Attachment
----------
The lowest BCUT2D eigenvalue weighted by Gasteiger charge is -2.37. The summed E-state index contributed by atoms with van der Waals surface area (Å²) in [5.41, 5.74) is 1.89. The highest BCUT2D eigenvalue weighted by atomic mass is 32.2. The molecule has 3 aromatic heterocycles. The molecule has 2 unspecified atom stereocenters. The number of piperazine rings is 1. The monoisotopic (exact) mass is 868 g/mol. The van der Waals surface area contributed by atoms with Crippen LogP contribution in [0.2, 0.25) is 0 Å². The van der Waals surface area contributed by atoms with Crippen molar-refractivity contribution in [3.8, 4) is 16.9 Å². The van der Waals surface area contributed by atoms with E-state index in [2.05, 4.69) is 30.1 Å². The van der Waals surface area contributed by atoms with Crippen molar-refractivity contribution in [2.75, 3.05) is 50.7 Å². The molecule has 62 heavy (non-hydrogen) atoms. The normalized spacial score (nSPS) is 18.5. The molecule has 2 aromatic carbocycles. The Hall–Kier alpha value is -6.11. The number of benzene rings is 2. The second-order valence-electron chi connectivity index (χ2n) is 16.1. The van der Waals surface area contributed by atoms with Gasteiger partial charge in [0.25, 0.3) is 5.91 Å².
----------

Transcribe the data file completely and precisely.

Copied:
The lowest BCUT2D eigenvalue weighted by Gasteiger charge is -2.37. The summed E-state index contributed by atoms with van der Waals surface area (Å²) in [5.41, 5.74) is 1.89. The highest BCUT2D eigenvalue weighted by atomic mass is 32.2. The molecule has 3 aromatic heterocycles. The molecule has 2 unspecified atom stereocenters. The number of piperazine rings is 1. The monoisotopic (exact) mass is 868 g/mol. The van der Waals surface area contributed by atoms with Crippen LogP contribution in [0.2, 0.25) is 0 Å². The van der Waals surface area contributed by atoms with Crippen molar-refractivity contribution in [3.8, 4) is 16.9 Å². The van der Waals surface area contributed by atoms with E-state index in [2.05, 4.69) is 30.1 Å². The van der Waals surface area contributed by atoms with Crippen molar-refractivity contribution in [2.75, 3.05) is 50.7 Å². The molecule has 62 heavy (non-hydrogen) atoms. The normalized spacial score (nSPS) is 18.5. The molecule has 2 aromatic carbocycles. The Hall–Kier alpha value is -6.11. The number of benzene rings is 2. The second-order valence-electron chi connectivity index (χ2n) is 16.1. The van der Waals surface area contributed by atoms with Gasteiger partial charge in [0.25, 0.3) is 5.91 Å².